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How to Harness the Power of Habit

Over the past 6 months, I have read a stack of books on everything from marketing to organizational systems to how to talk to people at parties (much needed).

I will eventually go into detail on important lessons from all of these books, but today, on the first of the year, I want to focus on one topic in particular: the power of habits.

While applicable year round, strategies for establishing and maintaining habits are especially relevant when it comes to New Years Resolutions.

Disclaimer: personally, I do not partake in New Year's Resolutions. I am a firm believer that taking action and beginning the behavior change process can happen at any point of the year, and that the hype around New Years Resolutions often results in too much planning, waiting, and, well, not changing.

I’ll get into that more later.

We’ll discuss several strategies for helping you implement and maintain healthy habits, but in order to achieve a goal, we must first look at how to set a good one!

Enter: The SMART Framework.

What are SMART Goals?

If you haven’t yet been exposed to this method for setting goals, it’s about to change your life. The SMART framework ensures that the goals you set meet the following five criteria:

Specific - the goal itself should be narrow so that you can stay focused on what you’re trying to achieve.

Measurable - there must be some way to track progress towards achieving your goal, and determine whether you have met it.

Attainable - goals should be challenging, but also realistic. You should be able to achieve them if you put in the effort!

Relevant - every goal should have some personal meaning attached to it, and be something that you want to achieve.

Time-bound - there must be an end-date or time limit by which your goal must be achieved.

Let’s look at an example; say you want to “be healthier” going into the next year. This goal is very broad, so you first must narrow it down in order to meet the criteria of being “specific.”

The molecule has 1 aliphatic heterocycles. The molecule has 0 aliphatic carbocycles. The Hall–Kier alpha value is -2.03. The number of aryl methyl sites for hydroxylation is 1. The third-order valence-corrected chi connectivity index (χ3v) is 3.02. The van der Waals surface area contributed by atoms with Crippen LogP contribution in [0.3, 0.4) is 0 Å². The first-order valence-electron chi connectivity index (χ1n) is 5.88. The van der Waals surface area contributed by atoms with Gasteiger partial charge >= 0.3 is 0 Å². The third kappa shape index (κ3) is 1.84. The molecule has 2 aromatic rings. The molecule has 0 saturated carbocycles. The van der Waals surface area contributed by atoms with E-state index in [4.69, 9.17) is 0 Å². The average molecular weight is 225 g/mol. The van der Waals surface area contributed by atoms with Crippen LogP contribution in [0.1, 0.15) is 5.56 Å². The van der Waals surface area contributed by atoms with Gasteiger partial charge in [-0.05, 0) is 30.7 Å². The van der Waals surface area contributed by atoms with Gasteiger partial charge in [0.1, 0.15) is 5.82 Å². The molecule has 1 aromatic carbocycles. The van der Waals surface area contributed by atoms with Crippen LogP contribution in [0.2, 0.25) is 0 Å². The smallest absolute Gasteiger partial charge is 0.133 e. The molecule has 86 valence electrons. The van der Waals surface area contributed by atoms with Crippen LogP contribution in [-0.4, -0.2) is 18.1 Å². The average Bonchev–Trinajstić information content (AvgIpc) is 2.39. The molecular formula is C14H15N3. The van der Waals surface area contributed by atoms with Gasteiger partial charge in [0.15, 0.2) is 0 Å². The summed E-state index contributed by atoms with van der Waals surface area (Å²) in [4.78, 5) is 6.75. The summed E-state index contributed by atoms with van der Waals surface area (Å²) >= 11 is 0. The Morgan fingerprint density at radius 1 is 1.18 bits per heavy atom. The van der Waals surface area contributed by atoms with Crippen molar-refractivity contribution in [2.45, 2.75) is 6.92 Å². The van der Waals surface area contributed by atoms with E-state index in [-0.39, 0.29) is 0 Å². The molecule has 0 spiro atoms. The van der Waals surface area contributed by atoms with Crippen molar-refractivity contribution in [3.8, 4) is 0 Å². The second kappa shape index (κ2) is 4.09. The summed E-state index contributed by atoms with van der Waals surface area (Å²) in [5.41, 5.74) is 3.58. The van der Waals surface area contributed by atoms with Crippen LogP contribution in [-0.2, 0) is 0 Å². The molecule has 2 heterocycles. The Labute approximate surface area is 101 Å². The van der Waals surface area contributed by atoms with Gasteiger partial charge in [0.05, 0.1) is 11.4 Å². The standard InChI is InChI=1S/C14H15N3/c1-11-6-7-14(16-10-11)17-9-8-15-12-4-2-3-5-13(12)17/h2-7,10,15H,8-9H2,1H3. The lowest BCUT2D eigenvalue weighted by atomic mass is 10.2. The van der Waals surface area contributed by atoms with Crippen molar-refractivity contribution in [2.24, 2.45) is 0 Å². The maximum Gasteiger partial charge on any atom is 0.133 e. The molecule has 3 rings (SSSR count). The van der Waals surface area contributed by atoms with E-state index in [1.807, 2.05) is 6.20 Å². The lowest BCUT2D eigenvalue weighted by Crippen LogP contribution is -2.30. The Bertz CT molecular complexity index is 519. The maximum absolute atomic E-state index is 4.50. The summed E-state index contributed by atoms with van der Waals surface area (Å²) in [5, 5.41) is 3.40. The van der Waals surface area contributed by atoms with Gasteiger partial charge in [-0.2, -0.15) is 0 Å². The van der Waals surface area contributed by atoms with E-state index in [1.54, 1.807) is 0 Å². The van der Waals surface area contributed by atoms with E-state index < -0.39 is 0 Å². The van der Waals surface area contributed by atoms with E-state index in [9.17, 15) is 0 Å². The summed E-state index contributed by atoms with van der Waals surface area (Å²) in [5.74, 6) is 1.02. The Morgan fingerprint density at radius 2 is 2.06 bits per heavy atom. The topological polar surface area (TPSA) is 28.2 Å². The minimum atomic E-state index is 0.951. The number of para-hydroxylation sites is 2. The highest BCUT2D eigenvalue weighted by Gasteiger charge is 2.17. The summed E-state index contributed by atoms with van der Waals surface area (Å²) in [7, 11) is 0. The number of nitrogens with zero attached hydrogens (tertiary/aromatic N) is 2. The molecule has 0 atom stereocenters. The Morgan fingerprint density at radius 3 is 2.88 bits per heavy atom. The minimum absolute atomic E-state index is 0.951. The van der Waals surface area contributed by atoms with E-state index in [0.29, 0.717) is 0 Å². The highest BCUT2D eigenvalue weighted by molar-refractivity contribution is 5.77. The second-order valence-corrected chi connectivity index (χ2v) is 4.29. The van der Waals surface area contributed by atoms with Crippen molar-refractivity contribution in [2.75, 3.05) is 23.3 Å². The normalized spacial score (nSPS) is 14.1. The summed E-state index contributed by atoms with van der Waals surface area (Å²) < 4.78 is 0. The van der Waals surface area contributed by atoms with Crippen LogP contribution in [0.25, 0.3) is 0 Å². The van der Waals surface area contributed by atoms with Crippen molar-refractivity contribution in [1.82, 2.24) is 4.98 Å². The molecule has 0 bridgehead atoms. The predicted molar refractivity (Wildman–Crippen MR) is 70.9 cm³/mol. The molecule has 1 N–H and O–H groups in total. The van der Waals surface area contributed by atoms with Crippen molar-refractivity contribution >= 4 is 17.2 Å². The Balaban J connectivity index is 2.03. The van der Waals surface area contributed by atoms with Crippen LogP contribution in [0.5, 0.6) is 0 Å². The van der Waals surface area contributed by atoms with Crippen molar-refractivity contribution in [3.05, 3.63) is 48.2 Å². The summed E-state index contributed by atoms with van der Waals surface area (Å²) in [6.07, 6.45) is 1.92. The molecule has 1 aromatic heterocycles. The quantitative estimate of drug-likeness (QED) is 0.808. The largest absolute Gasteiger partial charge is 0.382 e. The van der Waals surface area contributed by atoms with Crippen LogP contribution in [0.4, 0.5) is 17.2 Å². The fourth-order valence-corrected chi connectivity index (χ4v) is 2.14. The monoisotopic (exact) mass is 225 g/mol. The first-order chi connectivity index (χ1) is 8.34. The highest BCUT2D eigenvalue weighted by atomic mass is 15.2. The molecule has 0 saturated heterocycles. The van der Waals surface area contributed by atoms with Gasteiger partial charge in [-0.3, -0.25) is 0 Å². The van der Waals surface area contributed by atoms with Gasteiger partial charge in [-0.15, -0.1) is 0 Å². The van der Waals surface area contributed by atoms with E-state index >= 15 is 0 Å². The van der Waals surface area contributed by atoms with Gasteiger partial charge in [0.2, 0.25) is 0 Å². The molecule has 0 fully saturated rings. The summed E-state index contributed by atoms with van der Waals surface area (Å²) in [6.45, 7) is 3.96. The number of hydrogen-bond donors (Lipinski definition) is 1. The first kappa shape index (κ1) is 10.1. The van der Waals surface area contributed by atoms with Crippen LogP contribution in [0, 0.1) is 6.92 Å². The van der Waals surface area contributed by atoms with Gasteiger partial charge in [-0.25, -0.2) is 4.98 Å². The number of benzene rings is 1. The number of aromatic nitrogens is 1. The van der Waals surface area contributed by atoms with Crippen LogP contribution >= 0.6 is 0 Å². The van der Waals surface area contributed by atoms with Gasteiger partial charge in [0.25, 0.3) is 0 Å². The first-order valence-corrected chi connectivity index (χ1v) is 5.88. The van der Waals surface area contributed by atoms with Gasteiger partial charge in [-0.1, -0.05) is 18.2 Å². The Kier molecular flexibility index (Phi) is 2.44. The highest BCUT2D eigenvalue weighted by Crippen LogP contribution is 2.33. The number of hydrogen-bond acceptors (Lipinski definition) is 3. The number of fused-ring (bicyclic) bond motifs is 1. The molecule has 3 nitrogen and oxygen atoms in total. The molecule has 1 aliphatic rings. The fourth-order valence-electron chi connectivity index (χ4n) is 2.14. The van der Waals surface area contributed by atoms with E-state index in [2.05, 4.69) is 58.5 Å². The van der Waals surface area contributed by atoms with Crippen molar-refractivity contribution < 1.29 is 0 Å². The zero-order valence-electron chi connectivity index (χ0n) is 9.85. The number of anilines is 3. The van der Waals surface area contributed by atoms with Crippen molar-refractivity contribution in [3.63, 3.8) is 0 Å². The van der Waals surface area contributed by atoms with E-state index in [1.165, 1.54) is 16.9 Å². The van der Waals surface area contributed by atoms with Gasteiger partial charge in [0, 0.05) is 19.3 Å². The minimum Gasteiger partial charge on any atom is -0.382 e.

Okay, so you want to be a runner. How can you quantify that? You can make this goal “measurable” in several ways, from time spent running, to the distance you’ve run, to how often you lace up your running shoes.

Let’s say you set the goal of running a 5k. This is certainly “attainable,” even if you’ve never run before. And as exercise will make you healthier, you can also consider it to be “relevant” within the bigger picture of your life.

The last criteria that must be met is making this goal “time-bound”. To keep it attainable, you will need some time to train, so let’s say 6 months. Your new (and improved) goals looks like this:

In order to be healthier, I will run a 5k within the next 6 months.

Much better!

From here, you can create a plan to start training and implementing running as a healthy habit. If you’re new to exercise, this could be a major life change.

No behavior change comes easy, but luckily there are several strategies you can use to increase your probability of success. Let’s start by looking at the four principles of behavior change, as brought to you by one of my most recent reads: James Clear’s Atomic Habits.

The Four Principles of Behavior Change

If you haven’t yet read this New York Times best seller, it is a great place to start the process of elevating your life. James Clear is an expert in habit formation, and breaks down how “tiny changes can lead to remarkable results.”

The Four Laws of Behavior Change, as outlined in Atomic Habits, each have two parts; one that can be implemented to reinforce positive habits, and one to discourage negative habits. Let’s dig in:

Make it Obvious/Invisible

While this rule may seem, well, obvious, its effectiveness is more powerful than you think. All actions are initiated by cues, so when it comes to creating good habits it is essential to make sure the cues that trigger them are visible. For example- if choosing healthier snacks is one of your goals, keep fresh fruit in a bowl on the counter.

Breaking a bad habit, on the other hand, requires making the cue less obvious. When it comes to healthy snacking, keep the candy jar tucked away in the pantry to limit its visibility!

This rule can be applied to any habits you may be trying to implement, whether it's healthy eating, exercise, or journaling. The more visible a cue is, the more likely you are to follow through with its subsequent behavior- good or bad.

Make it Attractive/Unattractive

The second principle of behavior change is all about pairing. Connect a habit that you want to establish with something that you already enjoy doing. And on the contrary, pair something you dislike doing with a habit you want to break- such as doing 20 push-ups every time you check Instagram.

Connecting two behaviors is a strategy we’ve been exposed to since childhood. Whether a “gold star,” a sweet treat, or approval was the reward, you’ve likely been awarded with “attractive” results for good behaviors throughout your entire life.

Now, you can take advantage of that knowledge to build your own good behaviors! Pair scrolling Twitter with drinking green juice to get your veggies in, or buy a new book every month that you stick to your budget. It might seem simple, but this system is highly effective

Make it Easy/Difficult

Environmental factors have a huge impact on the ease with which you can build or break a habit. Some of these factors are controllable, but others are not, so it is important to focus on what can be changed.

Creating visible cues for your desired habit is one way to optimize your environment, but let’s dive into other, more significant changes.